Vietnam Imprisons Two Activists for Anti-state Propaganda Allegation

Mrs. Nguyen Thi Nen, mother of Nguyen Huu Quoc Duy, was not allowed to attend the trial of her son. Khanh Hoa police detained her on the trial day,
Mrs. Nguyen Thi Nen, mother of Nguyen Huu Quoc Duy, was not allowed to attend the trial of her son. Khanh Hoa police detained her on the trial day,

By Vu Quoc Ngu, August 23, 2016

The People’s Court in Vietnam’s central coastal province of Khanh Hoa on August 23 found two online activists Nguyen Huu Quoc Duy and Nguyen Huu Thien An guilty of conducting anti-state propaganda under Article 88 of the country’s Penal Code.

The court sentenced Duy, 31, to three years in prison and An, 21, to two years in jail.

According to the indictments, Duy, a resident of Cam Ranh city, was arrested on November 27, 2015 for posting articles on his Facebook page criticizing policies of the Vietnamese government while his cousin An was detained on August 28, 2015 for drawing the letters DMCS (which stands for F*ck communism) on a wall of the Vinh Phuoc ward police building and supporting a pro-democracy campaign Zombie which call on Vietnamese people to pay more attention to politics rather than be like moving zombies.

Duy was also accused of using Facebook messenger to provide “incorrect information about state leaders” to 30 school students.

His mother, Mrs. Nguyen Thi Nay was not allowed to attend the open trial of her son as police detained her in early morning of Tuesday and held her in detention until late afternoon when the trial finished.

A group of eleven activists from Saigon went to Cam Ranh city to observe the trial against Duy and An, but they were violently taken to a local police station and were released after the sentences were announced.

One day prior to the trial, Rafendi Djamin, director of Southeast Asia and Pacific Program of the London-based Amnesty International, sent a letter to Vietnamese Deputy Minister of Foreign Affairs Nguyen Thanh Son, who is also general director of the Permanent Office on Human Rights of Vietnam, to urge Vietnam’s government to release the two young men unconditionally and immediately.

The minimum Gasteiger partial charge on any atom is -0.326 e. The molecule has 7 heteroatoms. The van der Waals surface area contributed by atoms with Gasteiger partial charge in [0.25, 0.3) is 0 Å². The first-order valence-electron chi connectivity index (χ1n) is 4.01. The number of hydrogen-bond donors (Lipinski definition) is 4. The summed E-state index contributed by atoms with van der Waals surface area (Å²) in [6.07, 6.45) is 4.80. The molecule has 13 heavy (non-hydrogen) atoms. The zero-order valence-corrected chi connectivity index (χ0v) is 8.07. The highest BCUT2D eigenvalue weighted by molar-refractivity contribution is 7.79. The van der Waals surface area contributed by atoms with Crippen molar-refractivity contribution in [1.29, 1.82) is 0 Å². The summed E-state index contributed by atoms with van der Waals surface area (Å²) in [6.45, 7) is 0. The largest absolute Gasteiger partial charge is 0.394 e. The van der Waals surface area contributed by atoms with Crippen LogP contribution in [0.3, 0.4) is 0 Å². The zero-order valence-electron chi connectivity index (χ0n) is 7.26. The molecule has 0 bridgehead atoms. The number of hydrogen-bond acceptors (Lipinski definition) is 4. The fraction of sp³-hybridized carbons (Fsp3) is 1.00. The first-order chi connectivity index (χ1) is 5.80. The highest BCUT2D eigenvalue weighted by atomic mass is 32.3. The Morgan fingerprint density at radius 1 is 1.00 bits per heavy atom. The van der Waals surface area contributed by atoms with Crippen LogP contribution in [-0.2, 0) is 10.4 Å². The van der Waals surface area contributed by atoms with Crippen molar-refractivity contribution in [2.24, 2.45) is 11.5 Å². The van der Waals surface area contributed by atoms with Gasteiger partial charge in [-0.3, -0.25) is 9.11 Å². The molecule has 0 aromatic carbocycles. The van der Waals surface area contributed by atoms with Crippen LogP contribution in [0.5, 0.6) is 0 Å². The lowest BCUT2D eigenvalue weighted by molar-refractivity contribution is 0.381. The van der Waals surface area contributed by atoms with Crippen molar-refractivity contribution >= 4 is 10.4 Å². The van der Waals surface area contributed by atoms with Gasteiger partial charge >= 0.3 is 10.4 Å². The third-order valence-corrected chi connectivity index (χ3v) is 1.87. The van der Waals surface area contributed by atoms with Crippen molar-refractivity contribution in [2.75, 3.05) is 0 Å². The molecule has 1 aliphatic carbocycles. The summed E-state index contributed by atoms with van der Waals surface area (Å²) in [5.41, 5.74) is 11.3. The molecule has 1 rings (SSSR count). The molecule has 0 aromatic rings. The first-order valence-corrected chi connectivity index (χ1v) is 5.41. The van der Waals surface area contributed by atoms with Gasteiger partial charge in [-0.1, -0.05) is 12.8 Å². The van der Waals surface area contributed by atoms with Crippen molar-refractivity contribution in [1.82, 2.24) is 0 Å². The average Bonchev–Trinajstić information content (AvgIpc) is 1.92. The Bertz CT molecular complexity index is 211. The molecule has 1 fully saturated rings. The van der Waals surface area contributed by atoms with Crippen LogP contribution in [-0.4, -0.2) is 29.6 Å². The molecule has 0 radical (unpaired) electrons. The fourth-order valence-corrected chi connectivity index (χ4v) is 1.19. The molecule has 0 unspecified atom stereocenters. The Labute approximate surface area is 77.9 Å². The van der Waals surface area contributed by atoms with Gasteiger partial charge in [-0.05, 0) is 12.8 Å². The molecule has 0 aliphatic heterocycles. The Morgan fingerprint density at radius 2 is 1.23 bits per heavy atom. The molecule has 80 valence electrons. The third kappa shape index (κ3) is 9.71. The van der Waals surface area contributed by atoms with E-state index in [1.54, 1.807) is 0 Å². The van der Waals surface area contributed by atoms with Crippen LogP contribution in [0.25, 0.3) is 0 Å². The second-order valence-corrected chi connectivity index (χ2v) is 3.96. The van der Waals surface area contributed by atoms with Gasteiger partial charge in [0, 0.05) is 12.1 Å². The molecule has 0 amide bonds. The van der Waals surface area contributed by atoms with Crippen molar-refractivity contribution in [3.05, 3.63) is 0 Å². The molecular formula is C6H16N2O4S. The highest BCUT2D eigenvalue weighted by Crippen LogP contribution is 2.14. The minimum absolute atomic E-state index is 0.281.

According to the information that Amnesty International received, since his arrest last year, Duy was unable to maintain significant contact with his family. He was not allowed to hire a lawyer of his choice and had to accept a lawyer appointed by the local authorities.

Duy was reportedly denied family visits by the authorities and the only correspondence he had been permitted with his family had been to send short notes confirming that he had received goods and materials that his family had delivered to him through the authorities of the facility where he is being detained.

Amnesty International said the continuing denial of Duy’s access to his family may amount to cruel and inhuman treatment, in violation of the prohibition in Article 7 of the International Covenant on Civil and Political Rights in which Vietnam is a party and in Article 16 of the Convention against Torture (UNCAT), which was ratified by Vietnam in February 2015.

Saigon-based blogger Hoang Dung said the activities of Duy and An were not harmful for Vietnam’s government. however, the Khanh Hoa province’s police characterized their activities serious threat to national security in a bid to raise the local police prestige so they can get promotion.

Duy and An are among ten activists jailed on politically motivated charges this year. In late March, Vietnam imprisoned eight political dissidents and bloggers, including prominent blogger Nguyen Huu Vinh (aka Anh Ba Sam) and Nguyen Dinh Ngoc (aka Nguyen Ngoc Gia) with heavy sentences up to five years in jail.

Vietnam has also arrested a number of other activists, including human rights lawyer Nguyen Van Dai and his assistant Le Thu Ha, who were held from December 16 last year on allegation under Article 88 without being tried.

Vietnam has little tolerance for government criticism. It has used a number of controversial Penal Code articles such as Articles 79, 88, 245 and 258 to silence local dissent. According to the New York-based Human Rights Watch, Vietnam is holding around 130 prisoners of conscience.

At the 13th Human Rights Dialogue with Vietnam on August 4, Australia expressed concern regarding ongoing restrictions on civil and political rights, including freedom of expression, association and assembly.  It reiterated its serious concerns about the harassment, arrest and detention of peaceful human rights activists.  Canberra also called on Hanoi to amend or remove provisions in the Penal Code that criminalize peaceful dissent.